To make matters worse, Hughes’ bag with her clothing was misplaced on the flight from Portland. She was due to show Ryouta the next day. Working with the airlines, she was able to rent a car and purchase a new show outfit nearby. Her bags ultimately arrived three or four days later. Still, there were more headaches to come.
The next morning, Hughes woke up feeling ill and decided to visit the emergency room. As no one in her group knew which hotel she was in, she had the hotel call her a taxi. Not knowing the extent of the problem, she brought Ryouta along, despite the dog being scheduled to show that afternoon.
“I didn’t want to miss the show because that was the sole purpose of the long trip!” says Hughes. “Consequently, I continued to find a means to get Ryouta in the show. I don’t like to post private matters on social media but I made an exception and put it out on my Facebook feed that I needed help. Several fellow exhibitors came forward. Needless to say, I didn’t get out of the ER until much later to get Ryouta to the show venue.”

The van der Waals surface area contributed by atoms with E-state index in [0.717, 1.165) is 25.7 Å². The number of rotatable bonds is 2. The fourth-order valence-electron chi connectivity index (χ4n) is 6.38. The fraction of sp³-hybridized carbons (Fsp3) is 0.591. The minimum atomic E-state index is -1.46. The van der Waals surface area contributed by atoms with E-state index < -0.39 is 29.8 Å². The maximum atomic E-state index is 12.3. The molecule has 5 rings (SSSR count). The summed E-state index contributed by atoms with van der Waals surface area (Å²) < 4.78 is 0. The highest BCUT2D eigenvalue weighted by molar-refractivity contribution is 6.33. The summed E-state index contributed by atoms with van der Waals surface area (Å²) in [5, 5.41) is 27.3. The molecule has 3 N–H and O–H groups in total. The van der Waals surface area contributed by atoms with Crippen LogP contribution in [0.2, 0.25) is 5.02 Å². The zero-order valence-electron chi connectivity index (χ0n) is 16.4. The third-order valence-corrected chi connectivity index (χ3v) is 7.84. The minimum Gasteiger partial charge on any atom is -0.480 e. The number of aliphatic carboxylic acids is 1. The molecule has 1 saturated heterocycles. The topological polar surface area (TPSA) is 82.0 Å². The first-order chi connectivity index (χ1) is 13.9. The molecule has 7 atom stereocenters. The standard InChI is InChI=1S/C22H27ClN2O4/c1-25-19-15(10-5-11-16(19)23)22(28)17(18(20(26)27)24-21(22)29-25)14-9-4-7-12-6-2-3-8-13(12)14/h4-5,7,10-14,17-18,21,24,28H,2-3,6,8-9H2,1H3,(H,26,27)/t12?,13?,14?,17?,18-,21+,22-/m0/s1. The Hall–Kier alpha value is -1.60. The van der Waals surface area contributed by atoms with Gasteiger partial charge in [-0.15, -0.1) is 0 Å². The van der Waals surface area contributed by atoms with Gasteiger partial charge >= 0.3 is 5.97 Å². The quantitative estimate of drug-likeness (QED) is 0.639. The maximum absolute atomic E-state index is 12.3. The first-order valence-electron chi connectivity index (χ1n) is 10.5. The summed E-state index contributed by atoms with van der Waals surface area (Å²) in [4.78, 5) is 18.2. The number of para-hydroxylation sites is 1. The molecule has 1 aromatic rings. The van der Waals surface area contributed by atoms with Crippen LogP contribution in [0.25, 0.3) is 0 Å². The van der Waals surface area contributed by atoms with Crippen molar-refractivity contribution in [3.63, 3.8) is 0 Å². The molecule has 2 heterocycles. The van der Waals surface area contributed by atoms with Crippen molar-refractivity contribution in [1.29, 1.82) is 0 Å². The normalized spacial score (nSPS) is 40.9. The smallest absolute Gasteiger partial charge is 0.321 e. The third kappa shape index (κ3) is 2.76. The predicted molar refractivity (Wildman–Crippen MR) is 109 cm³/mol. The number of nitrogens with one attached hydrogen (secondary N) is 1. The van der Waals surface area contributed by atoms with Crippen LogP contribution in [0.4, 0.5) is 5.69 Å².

Upon finally getting Ryouta to the show venue, Hughes promptly sprained her ankle while walking him outside. Not wanting to solicit any more help on social media, Hughes persevered through the pain and managed to get Ryouta set up in his grooming area. Friends of Hughes stepped in to offer support and aid, allowing the exhibitor to rest her ankle before competing.
“I was determined to show Ryouta, and I am still not sure how I did it,” says Hughes. “That day, Ryouta took Winners Dog to finish his Championship. I was exhausted on the 20-hour trip home, but I recognized the true meaning of ‘it takes a village.’”